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'miracle drug' can wake brain-damaged patients

  1. May 22, 2007 #1


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    It doesn't sound like it does much, wakes the person up for a couple of hours a day, but they are still brain damaged. Does anyone know if the people that are being awakened can talk or have any normal function during the time that they are "awake"?

    Perhaps this 'miracle drug' can wake brain-damaged patients. But what kind of life awaits them?

    Marcel Berlins
    Wednesday November 22, 2006
    The Guardian

    It is usually the other way around. Doctors want to put an end to a severely damaged life that, in their medical opinion, has no chance of revival; the family want their loved one kept alive; it is up to judges to make the final decision, which usually, though not always, goes in favour of the medical argument for death. The case of the 53-year-old woman in a persistent vegetative state (PVS), reported in the Guardian on Monday, has introduced a new dimension. Her family wanted her to die with dignity, but a judge ruled that, before any steps were taken that would result in her death, the doctors should treat her with a so-called "miracle drug", Zolpidem, which - and here the medical evidence is by no means clear or unanimous - has caused some patients in PVS to "wake up". (She may already have been given it, but, if so, we do not know the outcome.)

    Article continues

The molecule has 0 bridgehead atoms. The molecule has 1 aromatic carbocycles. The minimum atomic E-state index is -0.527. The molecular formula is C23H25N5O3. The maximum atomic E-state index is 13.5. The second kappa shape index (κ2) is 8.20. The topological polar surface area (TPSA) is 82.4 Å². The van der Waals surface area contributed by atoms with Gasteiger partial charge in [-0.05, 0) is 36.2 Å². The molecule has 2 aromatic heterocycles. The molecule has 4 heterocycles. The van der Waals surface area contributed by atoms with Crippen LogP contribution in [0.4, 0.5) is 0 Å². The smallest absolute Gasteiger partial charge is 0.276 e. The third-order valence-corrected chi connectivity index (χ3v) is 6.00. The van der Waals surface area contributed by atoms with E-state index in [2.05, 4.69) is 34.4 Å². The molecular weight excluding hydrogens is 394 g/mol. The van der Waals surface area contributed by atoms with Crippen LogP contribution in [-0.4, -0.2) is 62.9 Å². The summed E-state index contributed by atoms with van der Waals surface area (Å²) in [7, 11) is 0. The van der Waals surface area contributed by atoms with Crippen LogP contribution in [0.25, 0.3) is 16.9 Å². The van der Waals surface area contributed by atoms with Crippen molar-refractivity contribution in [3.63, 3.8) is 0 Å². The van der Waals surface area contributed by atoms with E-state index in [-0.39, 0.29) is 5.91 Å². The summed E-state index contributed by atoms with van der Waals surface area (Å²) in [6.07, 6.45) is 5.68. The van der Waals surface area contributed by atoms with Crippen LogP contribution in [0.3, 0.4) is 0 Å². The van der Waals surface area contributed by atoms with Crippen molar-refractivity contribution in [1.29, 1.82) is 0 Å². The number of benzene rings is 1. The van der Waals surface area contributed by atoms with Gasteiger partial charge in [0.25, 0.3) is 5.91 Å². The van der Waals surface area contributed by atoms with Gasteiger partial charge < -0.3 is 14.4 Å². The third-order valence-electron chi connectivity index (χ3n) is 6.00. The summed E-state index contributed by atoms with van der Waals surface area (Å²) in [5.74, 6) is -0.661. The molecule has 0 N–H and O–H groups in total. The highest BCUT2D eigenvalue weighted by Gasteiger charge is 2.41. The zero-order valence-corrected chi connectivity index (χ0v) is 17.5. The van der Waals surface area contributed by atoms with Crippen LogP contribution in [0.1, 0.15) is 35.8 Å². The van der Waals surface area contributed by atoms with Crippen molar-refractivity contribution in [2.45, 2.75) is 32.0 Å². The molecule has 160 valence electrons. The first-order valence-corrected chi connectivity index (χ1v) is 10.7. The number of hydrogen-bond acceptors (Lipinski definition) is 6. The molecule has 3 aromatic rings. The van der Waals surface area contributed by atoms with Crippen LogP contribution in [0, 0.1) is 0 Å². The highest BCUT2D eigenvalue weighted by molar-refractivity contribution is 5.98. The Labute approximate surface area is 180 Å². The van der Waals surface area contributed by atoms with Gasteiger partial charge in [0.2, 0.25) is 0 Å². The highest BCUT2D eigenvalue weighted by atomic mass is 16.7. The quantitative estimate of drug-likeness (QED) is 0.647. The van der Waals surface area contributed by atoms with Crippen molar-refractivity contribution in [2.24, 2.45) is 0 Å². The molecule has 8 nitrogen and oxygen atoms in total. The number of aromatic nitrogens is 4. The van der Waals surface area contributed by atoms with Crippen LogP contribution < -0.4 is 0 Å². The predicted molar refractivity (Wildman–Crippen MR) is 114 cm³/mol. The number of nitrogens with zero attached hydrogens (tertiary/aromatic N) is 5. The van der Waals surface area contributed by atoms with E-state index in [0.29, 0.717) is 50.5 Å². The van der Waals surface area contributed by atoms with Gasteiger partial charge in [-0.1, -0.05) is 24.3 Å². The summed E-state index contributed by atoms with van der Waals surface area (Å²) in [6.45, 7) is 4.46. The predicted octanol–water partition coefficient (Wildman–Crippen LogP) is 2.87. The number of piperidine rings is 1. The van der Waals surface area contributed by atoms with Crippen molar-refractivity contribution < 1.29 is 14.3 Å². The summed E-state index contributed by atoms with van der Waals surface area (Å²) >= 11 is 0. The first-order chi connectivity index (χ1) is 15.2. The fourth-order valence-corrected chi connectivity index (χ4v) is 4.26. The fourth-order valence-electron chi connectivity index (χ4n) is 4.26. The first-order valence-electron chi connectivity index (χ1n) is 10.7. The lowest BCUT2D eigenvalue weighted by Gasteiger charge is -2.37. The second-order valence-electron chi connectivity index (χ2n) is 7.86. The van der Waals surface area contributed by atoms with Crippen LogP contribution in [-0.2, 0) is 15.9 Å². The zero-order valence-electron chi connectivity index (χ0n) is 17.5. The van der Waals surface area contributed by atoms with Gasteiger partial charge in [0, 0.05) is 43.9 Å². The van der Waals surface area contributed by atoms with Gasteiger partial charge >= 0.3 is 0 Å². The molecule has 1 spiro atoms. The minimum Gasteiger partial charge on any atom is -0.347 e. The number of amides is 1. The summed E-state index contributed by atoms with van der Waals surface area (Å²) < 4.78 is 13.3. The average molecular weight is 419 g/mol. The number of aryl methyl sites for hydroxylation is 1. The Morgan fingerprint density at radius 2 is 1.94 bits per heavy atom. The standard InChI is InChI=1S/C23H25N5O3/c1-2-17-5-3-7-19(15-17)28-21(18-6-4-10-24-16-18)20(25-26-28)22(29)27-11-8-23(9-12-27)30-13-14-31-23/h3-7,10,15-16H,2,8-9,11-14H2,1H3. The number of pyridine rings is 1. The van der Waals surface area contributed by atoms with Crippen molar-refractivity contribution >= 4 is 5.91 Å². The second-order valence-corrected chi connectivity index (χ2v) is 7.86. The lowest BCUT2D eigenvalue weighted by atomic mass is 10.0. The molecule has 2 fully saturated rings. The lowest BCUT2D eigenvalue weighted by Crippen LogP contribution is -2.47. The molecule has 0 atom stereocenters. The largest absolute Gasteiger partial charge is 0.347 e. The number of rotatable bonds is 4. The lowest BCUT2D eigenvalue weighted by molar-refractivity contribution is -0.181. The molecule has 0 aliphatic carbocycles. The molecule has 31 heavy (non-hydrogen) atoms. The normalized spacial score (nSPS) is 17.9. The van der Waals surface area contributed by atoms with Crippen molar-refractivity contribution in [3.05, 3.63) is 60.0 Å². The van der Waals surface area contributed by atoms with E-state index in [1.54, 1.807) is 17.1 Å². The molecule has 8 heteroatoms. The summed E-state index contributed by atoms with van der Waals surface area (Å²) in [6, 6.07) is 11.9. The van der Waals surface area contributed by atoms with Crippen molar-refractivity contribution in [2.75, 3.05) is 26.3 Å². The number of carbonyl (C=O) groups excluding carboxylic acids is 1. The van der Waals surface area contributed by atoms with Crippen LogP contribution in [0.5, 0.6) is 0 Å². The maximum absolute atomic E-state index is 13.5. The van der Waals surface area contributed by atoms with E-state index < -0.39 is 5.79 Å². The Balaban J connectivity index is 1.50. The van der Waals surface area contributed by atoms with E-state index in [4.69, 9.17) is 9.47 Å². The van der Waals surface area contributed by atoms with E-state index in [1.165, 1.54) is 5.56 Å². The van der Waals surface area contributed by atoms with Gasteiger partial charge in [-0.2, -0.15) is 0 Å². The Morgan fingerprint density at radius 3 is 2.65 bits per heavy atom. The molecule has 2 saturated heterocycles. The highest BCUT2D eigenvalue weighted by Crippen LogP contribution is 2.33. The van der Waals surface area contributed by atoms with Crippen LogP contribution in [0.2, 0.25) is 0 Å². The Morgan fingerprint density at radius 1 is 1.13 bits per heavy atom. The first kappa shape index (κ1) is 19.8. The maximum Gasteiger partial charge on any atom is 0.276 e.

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  3. May 22, 2007 #2


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    Maybe for some it is possible, that is if the speech center and cognitive parts are still functioning. I think there have been a few cases of people just coming out of comma or PVS, and recovering although not fully, they were more or less functional. I think that is very rare though.
  4. May 22, 2007 #3


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    One suggestion in the article is that the people who respond to it are misdiagnosed and not truly in a PVS (I'm sure it's possible for there to be ambiguous cases). If that turns out to be the case, then this may be useful as a diagnostic tool. It seems to have a very odd effect that it works for about 2 hours, but then there's a long refractory period that stops it from working again. I'd have to read up on the drug and see what it's target is to see if this makes any sort of sense (though, I'm sure if it was that easy to make sense of, someone would have thought of it already, but you never know).

    I'd like to know how awake these patients are when they take the drug. Are they just sitting there with their eyes open but still unable to communicate, or do they become aware enough to communicate their thoughts? If the former, I have to agree with the opinion presented in the article that it may be worse than doing nothing...what if it only wakes them up enough to feel pain, but not enough to communicate that to others? On the other hand, if they can communicate during that brief time, even if it's only simple phrases or yes/no answers, this could help in at least some cases to find out the patient's wishes regarding the decision to keep fighting or be allowed to die.

    The part the author of the article clearly didn't ask enough questions about was the one on trying this out on other PVS patients. The nature of their condition is that they can't give consent for anything, and while it's one thing for next of kin to give consent for medical treatment, it's quite another sticky ethical gray area whether it's appropriate for the next of kin to enroll them as test subjects in a clinical trial of a drug unapproved for treating them, especially when we don't know the risks.